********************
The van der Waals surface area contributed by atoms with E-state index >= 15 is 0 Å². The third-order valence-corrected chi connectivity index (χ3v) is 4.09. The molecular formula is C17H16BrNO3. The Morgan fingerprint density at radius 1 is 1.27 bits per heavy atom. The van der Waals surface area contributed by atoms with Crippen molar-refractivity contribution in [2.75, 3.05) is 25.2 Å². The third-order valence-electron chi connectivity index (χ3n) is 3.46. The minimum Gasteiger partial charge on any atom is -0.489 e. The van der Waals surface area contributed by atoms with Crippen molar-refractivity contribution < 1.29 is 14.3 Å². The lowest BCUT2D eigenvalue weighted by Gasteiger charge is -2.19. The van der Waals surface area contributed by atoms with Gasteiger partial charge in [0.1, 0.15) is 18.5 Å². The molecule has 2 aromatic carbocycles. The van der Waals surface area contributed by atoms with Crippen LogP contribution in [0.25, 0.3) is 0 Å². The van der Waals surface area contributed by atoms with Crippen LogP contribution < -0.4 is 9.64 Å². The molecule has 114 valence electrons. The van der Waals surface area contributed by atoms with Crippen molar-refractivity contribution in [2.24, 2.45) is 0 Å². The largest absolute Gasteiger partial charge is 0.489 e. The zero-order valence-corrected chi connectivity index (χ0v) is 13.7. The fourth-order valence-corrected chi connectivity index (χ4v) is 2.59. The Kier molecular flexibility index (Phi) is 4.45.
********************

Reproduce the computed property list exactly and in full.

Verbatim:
The van der Waals surface area contributed by atoms with E-state index >= 15 is 0 Å². The third-order valence-corrected chi connectivity index (χ3v) is 4.09. The molecular formula is C17H16BrNO3. The Morgan fingerprint density at radius 1 is 1.27 bits per heavy atom. The van der Waals surface area contributed by atoms with Crippen molar-refractivity contribution in [2.75, 3.05) is 25.2 Å². The third-order valence-electron chi connectivity index (χ3n) is 3.46. The minimum Gasteiger partial charge on any atom is -0.489 e. The van der Waals surface area contributed by atoms with Crippen molar-refractivity contribution < 1.29 is 14.3 Å². The lowest BCUT2D eigenvalue weighted by Gasteiger charge is -2.19. The van der Waals surface area contributed by atoms with Gasteiger partial charge in [0.1, 0.15) is 18.5 Å². The molecule has 2 aromatic carbocycles. The van der Waals surface area contributed by atoms with Crippen LogP contribution in [0.25, 0.3) is 0 Å². The van der Waals surface area contributed by atoms with Crippen LogP contribution < -0.4 is 9.64 Å². The molecule has 114 valence electrons. The van der Waals surface area contributed by atoms with Crippen molar-refractivity contribution in [2.24, 2.45) is 0 Å². The largest absolute Gasteiger partial charge is 0.489 e. The zero-order valence-corrected chi connectivity index (χ0v) is 13.7. The fourth-order valence-corrected chi connectivity index (χ4v) is 2.59. The Kier molecular flexibility index (Phi) is 4.45.